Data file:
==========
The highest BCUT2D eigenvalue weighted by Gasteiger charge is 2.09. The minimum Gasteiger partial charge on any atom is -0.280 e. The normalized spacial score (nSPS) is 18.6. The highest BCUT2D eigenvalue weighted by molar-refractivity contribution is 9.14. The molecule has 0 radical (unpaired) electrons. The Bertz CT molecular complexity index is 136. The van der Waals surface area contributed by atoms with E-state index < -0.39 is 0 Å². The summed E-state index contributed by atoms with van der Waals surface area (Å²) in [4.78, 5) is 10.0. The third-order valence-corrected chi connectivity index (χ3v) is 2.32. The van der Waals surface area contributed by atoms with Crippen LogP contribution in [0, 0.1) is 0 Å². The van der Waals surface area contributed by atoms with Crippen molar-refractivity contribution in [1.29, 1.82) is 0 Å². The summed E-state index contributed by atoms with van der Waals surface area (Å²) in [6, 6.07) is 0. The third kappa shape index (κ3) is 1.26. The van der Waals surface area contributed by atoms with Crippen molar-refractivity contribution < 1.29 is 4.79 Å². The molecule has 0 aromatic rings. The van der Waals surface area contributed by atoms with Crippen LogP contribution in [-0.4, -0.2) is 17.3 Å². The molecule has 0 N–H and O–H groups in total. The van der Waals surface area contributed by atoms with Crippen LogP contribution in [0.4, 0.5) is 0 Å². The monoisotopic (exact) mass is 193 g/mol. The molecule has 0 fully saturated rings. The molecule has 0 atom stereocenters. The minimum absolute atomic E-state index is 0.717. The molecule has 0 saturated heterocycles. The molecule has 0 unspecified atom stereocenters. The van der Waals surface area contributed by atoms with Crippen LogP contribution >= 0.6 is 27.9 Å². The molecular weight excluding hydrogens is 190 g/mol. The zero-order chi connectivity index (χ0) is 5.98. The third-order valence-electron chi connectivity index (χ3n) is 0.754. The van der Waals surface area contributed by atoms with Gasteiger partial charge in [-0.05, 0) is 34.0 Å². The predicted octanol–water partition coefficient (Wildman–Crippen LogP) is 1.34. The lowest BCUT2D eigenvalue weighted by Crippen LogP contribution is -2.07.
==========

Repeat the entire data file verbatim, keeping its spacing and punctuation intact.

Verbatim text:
The highest BCUT2D eigenvalue weighted by Gasteiger charge is 2.09. The minimum Gasteiger partial charge on any atom is -0.280 e. The normalized spacial score (nSPS) is 18.6. The highest BCUT2D eigenvalue weighted by molar-refractivity contribution is 9.14. The molecule has 0 radical (unpaired) electrons. The Bertz CT molecular complexity index is 136. The van der Waals surface area contributed by atoms with E-state index < -0.39 is 0 Å². The summed E-state index contributed by atoms with van der Waals surface area (Å²) in [4.78, 5) is 10.0. The third-order valence-corrected chi connectivity index (χ3v) is 2.32. The van der Waals surface area contributed by atoms with Crippen LogP contribution in [0, 0.1) is 0 Å². The van der Waals surface area contributed by atoms with Crippen molar-refractivity contribution in [1.29, 1.82) is 0 Å². The summed E-state index contributed by atoms with van der Waals surface area (Å²) in [6, 6.07) is 0. The third kappa shape index (κ3) is 1.26. The van der Waals surface area contributed by atoms with Crippen molar-refractivity contribution < 1.29 is 4.79 Å². The molecule has 0 aromatic rings. The van der Waals surface area contributed by atoms with Crippen LogP contribution in [-0.4, -0.2) is 17.3 Å². The molecule has 0 N–H and O–H groups in total. The van der Waals surface area contributed by atoms with Crippen LogP contribution in [0.4, 0.5) is 0 Å². The monoisotopic (exact) mass is 193 g/mol. The molecule has 0 fully saturated rings. The molecule has 0 atom stereocenters. The minimum absolute atomic E-state index is 0.717. The molecule has 0 saturated heterocycles. The molecule has 0 unspecified atom stereocenters. The van der Waals surface area contributed by atoms with Crippen LogP contribution >= 0.6 is 27.9 Å². The molecular weight excluding hydrogens is 190 g/mol. The zero-order chi connectivity index (χ0) is 5.98. The third-order valence-electron chi connectivity index (χ3n) is 0.754. The van der Waals surface area contributed by atoms with Gasteiger partial charge in [-0.05, 0) is 34.0 Å². The predicted octanol–water partition coefficient (Wildman–Crippen LogP) is 1.34. The lowest BCUT2D eigenvalue weighted by Crippen LogP contribution is -2.07.